DEFLEXION Apparel For Superheroes

DEFLEXION shock absorbing material is a Dow Corning product that provides would-be superheroes (and athletes) with a variety of protection textiles. When Dow Corning® S7-005 is impacted the impact energy is dissipated across the surface away from the point of contact thus reducing the forces transmitted through to the body. Depending on the number of layers the force can be spread over two or three times the normal surface area. This is a known feature of certain silicone polymers due to their polymeric architecture.

Dow Corning S7-005:

  • Offers the most impact protection in the S-Range
  • Using just two layers satisfies the European motorcycle limb protection standard EN1621-1:1998 for high-impact collisions
  • Excellent breathability and washability
  • Also good for base-layer garments in sports, especially in combination with COOLMAX® fabrics
Dow Corning S5-004:
  • Lighter than S7-005
  • Breathable and washable
  • Specially created for garments or equipment exposed to lower-intensity, but still significant, impacts
  • Perfect fabric protection from kicks or blows in sports like soccer or martial arts
  • Works well in soccer shin guards, exceeding European shin guard standard EN13061:2001.


(Deflexion rendered on back of superhero)

It can be stylishly incorporated into a garment such as a base layer shirt, it can be designed to create protective equipment, like a soccer shin guard, or it can be incorporated into protective cases for delicate equipment. Because this high performance fabric is flexible, it can be cut and sewn directly into clothing, eliminating the need to insert uncomfortable padding. It can be layered, so garments can be customized with increased levels of protection for specific areas. Further, our sports textiles are much less bulky than hard armor, allowing for more fashionable and comfortable designs that still provide the needed protection. These protective textiles provide the comfort that users want – premium fit, freedom of movement, heat minimization, and washability.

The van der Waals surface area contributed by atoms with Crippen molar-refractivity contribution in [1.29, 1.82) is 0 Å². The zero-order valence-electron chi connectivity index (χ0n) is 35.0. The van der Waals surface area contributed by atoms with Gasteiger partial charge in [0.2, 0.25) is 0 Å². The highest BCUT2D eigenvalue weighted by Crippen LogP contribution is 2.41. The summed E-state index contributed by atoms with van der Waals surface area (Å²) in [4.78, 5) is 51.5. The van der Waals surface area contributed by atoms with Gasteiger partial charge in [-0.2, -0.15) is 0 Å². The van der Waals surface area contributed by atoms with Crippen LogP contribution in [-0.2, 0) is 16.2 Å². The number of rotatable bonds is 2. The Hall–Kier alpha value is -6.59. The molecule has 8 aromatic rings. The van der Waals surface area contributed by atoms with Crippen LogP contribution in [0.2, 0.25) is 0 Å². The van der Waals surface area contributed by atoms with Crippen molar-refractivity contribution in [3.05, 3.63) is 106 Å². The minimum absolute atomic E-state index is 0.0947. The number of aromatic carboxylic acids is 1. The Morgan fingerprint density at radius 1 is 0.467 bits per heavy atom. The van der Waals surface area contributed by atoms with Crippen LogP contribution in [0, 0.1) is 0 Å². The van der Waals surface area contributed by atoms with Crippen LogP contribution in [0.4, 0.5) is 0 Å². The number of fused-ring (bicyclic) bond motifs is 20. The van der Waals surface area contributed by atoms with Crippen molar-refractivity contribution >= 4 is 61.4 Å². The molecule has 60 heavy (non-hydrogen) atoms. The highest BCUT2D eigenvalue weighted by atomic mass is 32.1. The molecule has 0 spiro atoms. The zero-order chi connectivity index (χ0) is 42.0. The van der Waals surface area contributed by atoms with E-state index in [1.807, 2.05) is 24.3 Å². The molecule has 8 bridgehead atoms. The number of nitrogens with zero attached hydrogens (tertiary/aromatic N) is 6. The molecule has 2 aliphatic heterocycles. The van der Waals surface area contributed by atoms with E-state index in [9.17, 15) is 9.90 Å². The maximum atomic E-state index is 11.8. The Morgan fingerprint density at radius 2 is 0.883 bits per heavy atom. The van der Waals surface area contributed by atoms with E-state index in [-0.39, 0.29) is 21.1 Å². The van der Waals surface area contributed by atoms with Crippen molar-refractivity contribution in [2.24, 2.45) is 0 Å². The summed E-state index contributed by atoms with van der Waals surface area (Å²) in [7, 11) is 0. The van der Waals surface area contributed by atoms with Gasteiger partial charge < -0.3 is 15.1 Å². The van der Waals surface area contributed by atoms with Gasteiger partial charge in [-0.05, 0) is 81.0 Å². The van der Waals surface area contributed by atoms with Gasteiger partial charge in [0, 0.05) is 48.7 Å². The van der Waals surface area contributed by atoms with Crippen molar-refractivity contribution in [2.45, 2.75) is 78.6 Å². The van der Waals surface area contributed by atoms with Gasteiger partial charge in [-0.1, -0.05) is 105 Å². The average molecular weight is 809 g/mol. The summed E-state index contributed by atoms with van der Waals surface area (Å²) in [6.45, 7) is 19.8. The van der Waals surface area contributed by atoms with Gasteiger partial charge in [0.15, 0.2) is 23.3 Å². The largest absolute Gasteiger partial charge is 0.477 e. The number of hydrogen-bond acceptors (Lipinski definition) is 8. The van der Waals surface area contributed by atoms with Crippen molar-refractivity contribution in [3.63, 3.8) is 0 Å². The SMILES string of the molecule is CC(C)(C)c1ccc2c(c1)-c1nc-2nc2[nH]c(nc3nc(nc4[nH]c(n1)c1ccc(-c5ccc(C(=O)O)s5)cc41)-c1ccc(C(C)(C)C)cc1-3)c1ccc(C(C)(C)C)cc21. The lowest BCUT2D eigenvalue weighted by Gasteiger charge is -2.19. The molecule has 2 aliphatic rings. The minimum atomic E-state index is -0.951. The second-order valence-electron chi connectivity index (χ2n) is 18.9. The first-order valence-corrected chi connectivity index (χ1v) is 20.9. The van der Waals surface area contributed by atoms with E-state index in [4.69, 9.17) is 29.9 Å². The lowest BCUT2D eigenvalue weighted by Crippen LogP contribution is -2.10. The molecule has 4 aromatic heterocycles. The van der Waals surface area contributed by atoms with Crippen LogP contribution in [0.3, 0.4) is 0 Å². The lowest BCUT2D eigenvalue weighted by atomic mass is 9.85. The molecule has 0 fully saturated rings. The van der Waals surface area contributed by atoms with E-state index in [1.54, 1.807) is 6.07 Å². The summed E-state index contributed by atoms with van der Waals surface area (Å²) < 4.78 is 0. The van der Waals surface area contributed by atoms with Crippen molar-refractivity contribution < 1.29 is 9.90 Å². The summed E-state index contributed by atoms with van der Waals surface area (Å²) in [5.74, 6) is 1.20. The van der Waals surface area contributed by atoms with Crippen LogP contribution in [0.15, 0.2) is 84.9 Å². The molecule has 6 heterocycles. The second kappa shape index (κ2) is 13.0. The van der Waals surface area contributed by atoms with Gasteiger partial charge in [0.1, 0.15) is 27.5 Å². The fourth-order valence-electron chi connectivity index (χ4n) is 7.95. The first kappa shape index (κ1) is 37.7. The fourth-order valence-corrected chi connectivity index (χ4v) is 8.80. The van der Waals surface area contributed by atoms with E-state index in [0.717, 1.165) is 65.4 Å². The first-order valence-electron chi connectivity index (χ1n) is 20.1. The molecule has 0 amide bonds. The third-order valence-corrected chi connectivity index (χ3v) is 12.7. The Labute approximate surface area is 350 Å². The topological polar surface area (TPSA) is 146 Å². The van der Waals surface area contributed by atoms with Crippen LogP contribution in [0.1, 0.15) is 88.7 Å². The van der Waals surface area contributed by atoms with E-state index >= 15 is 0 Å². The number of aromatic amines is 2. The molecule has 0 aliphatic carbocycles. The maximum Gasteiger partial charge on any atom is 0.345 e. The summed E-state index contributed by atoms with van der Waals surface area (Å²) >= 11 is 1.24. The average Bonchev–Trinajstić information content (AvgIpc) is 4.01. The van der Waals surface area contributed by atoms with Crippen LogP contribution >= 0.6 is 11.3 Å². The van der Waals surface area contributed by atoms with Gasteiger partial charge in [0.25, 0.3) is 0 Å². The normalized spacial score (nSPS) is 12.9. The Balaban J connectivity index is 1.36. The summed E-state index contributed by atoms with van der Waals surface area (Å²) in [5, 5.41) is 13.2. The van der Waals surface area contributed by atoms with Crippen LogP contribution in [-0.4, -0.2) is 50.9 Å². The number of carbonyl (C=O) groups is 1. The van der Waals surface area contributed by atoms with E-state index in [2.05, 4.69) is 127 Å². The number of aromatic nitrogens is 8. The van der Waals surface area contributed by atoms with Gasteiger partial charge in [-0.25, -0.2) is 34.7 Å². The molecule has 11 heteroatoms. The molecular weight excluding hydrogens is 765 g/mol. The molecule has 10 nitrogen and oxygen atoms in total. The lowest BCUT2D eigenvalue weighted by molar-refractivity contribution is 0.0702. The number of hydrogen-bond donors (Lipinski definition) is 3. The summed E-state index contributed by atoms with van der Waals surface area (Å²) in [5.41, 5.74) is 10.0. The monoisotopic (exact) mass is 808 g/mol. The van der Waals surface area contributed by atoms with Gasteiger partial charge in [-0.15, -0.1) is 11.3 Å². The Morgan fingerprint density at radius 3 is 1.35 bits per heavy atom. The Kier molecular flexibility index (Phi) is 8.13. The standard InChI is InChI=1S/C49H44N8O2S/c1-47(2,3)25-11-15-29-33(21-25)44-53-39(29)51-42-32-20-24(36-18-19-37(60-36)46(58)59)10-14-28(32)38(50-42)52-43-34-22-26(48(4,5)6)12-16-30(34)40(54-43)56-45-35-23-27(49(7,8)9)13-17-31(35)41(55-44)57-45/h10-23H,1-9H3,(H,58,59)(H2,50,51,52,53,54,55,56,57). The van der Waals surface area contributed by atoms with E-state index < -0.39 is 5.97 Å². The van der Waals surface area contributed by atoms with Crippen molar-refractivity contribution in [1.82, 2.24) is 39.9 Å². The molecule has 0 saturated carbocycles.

Dow Corning is also trying to position DEFLEXION as a good choice for the protection of laptops and other electronic devices.

Science fiction fans recall the impact suit from the 1971 David Gerrold / Larry Niven novel The Flying Sorcerors; it apparently derives from Neutron Star, a 1966 short story of Niven's:

He [Nessus the puppeteer] went up a rise, moving slowly, though his feet wanted to dance. He was weaponless, but his suit was a kind of defense. No projectile short of a fast meteorite could harm him. Like a silicone plastic, the pressure suit was soft and malleable under gentle pressures, such as walking, but instantly became rigid all over when something struck it...
(Read more about Niven's flexible armor suit)

Read more at Dow Corning DEFLEXION website; thanks to an anonymous reader for writing in.

Scroll down for more stories in the same category. (Story submitted 11/20/2010)

Follow this kind of news @Technovelgy.

| Email | RSS | Blog It | Stumble | del.icio.us | Digg | Reddit |

Would you like to contribute a story tip? It's easy: